Baack to the Sheepfold

If you know me at all, you know I have a thing for sheep. What you may not know is that my sheep obsession started almost 30 years ago, in the summer of 1989! My sister, who has a thing for animals of any kind, was fostering endangered desert tortoises in her Arizona backyard at the time. My mom thought it’d be fun to start a turtle figurine collection for her. Not wanting to ignore her favorite (oldest) daughter, she asked me if I’d also like to collect something.

I thought for a moment before answering, “Sheep.” I’d never even been around actual sheep. But I’d rubbed shoulders with them on the pages of the Bible, and read a few books about the spiritual parallels between humans and sheep. (The most notable being “A Shepherd Looks at Psalm 23” by Phillip Keller. It’s a classic; I highly recommend.) I’d grown rather fond of these wooly wanderers.

And so, I became known as a lover and collector of all things Sheep.

This spring, I revisited Psalm 23 with my Thursday night Bible study group, along with author Jennifer Rothschild as our insightful teacher. (I also highly recommend her study!) In preparation, I dusted off my sheep collection and enjoyed the memories they evoked as they decorated our gracious Bible study host’s home. I was excited to share my passion for sheep with the group.

Turns out I was the one most in need of a reminder that I was still just a humble sheep.

If you know sheep at all, you know that despite their thick wool coats, they are “a few threads short of a sweater,” if you know what I mean. They need a lot of help. They’re extremely high maintenance. (“Bless,” my British BFF Caroline would say about folks like these.)

Here are just a few reasons why sheep are so needy:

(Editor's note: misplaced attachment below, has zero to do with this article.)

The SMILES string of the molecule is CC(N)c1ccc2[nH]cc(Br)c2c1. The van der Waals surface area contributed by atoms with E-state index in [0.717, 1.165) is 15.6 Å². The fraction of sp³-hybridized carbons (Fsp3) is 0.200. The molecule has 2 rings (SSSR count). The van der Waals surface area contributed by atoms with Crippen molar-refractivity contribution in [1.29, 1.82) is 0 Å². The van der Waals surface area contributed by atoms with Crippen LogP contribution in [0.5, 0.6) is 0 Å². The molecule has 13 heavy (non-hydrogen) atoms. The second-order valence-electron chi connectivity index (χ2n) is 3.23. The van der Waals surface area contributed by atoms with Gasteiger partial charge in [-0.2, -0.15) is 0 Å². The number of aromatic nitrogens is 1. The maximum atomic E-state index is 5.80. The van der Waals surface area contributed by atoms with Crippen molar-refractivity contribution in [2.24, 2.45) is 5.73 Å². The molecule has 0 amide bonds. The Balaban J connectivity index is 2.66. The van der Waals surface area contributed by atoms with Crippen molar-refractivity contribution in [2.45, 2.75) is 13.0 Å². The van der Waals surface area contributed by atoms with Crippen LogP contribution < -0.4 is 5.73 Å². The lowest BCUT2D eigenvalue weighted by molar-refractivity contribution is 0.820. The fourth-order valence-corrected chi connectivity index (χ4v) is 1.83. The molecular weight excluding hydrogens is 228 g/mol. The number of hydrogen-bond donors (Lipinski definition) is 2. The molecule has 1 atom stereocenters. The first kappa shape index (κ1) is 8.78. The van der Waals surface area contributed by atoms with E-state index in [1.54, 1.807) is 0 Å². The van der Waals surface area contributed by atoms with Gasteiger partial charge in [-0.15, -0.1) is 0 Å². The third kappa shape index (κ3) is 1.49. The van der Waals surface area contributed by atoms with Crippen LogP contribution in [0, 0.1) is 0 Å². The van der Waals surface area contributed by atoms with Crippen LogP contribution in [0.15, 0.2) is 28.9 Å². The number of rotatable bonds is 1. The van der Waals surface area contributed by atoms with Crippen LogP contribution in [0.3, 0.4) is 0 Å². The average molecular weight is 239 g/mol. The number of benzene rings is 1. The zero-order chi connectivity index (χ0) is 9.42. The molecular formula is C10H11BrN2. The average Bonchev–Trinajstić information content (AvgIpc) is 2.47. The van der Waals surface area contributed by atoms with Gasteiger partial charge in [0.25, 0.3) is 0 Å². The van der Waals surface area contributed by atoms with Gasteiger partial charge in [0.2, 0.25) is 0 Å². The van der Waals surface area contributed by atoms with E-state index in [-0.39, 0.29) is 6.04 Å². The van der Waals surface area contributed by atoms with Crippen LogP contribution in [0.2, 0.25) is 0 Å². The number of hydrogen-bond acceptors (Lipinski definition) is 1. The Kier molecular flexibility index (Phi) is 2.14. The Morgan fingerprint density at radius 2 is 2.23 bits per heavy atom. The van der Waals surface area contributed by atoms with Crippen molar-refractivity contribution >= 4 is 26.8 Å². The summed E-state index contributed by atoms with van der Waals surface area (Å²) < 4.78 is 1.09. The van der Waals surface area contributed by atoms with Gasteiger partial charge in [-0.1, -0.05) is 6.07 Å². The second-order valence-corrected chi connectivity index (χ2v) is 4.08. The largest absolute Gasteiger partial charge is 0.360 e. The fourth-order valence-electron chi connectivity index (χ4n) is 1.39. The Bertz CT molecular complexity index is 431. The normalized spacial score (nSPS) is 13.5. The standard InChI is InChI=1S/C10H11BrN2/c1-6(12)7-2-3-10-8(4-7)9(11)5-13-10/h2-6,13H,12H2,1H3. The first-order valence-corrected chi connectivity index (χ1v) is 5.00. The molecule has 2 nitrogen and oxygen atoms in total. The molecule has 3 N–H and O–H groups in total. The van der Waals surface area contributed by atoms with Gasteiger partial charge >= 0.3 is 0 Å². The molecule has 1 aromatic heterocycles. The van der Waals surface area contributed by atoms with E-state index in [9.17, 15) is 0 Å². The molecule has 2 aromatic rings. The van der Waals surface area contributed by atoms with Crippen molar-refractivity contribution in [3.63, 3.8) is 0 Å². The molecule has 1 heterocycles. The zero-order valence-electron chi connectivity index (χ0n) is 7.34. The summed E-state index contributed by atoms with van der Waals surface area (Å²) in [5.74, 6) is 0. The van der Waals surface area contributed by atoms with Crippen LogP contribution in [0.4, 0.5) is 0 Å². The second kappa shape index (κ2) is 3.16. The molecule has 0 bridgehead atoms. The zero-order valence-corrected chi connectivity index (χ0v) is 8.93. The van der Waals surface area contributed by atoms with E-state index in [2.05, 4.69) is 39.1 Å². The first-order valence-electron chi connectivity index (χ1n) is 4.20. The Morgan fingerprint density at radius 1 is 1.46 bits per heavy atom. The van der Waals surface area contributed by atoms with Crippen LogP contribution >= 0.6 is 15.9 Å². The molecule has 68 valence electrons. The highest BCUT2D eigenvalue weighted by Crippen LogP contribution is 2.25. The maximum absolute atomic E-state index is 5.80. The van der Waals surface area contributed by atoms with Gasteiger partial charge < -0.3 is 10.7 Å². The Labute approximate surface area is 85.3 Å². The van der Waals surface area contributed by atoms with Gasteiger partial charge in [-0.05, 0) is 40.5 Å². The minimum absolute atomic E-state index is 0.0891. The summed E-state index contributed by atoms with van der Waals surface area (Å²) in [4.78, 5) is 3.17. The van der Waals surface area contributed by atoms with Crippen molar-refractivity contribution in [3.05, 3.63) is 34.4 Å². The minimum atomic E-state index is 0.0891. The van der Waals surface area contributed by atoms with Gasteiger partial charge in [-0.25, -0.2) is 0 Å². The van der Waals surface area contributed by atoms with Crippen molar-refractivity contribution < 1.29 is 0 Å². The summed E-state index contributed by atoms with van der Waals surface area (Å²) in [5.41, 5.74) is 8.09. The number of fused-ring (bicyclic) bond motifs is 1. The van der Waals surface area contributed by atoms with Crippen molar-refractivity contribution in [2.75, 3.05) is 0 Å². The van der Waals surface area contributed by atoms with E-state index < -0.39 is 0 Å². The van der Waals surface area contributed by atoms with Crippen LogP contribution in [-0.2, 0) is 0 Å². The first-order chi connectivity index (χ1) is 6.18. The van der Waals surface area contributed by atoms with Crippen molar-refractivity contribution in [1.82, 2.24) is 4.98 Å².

• They are quickly disoriented. Unlike birds, dogs, and many other animals, sheep lack a homing device. No GPS included!
  • They are easily spooked. Once, on a field trip with my “Mums and Tots” group in England, I witnessed a whole group of sheep panic when some harmless preschoolers tossed a few bits of hay their way!
  • They are almost completely defenseless. No claws, no fangs in those jaws. No wonder they run!

That they need a shepherd is no surprise. But not just any shepherd. They need a good shepherd. One who will tirelessly devote himself to their intensive care.

I don’t really like being compared to a sheep. But (sheepishly) I must confess this threadbare sweater fits.

  • I can lose my spiritual bearings and forget my way “home.”
  • I am prone to panic, the smallest worries triggering an emotional stampede.
  • I often feel defenseless and vulnerable when under spiritual attack.

Thankfully, I am not a sheep without a shepherd.

The Lord is my shepherd; I shall not want. (Psalm 23:1, NASB)

And my shepherd is a Good One. An expert in His field! (No pun intended.)

I am the good shepherd. The good shepherd lays down his life for the sheep. (John 10:11, NIV)

A good shepherd is, well, good at what he does. He genuinely cares for his sheep. He has a vested interest in the well-being of His flock, because his reputation is on the line. A thriving flock testifies to His watchful, faithful care. He’ll do whatever it takes to keep them safe and sound.

In a recent blog post I shared that I am in need of some “soul care,” some restoration and repair. The starting point for this journey was admitting who I am: a sheep in need of a shepherd, and acknowledging who He is: the Good Shepherd, who will stop at nothing to provide for His sheep. My job? To not resist, but instead rest in His capable care.

I needed this reminder. Do you? Then repeat after me:

I am a sheep.

I have a Good Shepherd.

He is more than able, and willing, to take care of me.

I will rest in His loving care.

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2 thoughts on “Baack to the Sheepfold

  1. I love this, Shelley. Being very sheeplike myself, this was such a good reminder to keep myself ALWAYS in my Shepherd’s care!

    I wanted to comment on the post before this: I haven’t heard the term “compassion fatigue” but it’s so descriptive of what could also be called PTSD. That’s trauma that the military and first responders can suffer from as we all know. You, my friend, have been on the front lines as a first responder and I would truly thank you for your love and dedication to the unborn and their parents. You’ve put action to the command to love the Lord, your God, with all your heart and mind and strength! Thank you, Shelley.

  2. Thank you so much Patti, for your kind words. It has been a joy to serve Him alongside you! Thank YOU for your faithful service!

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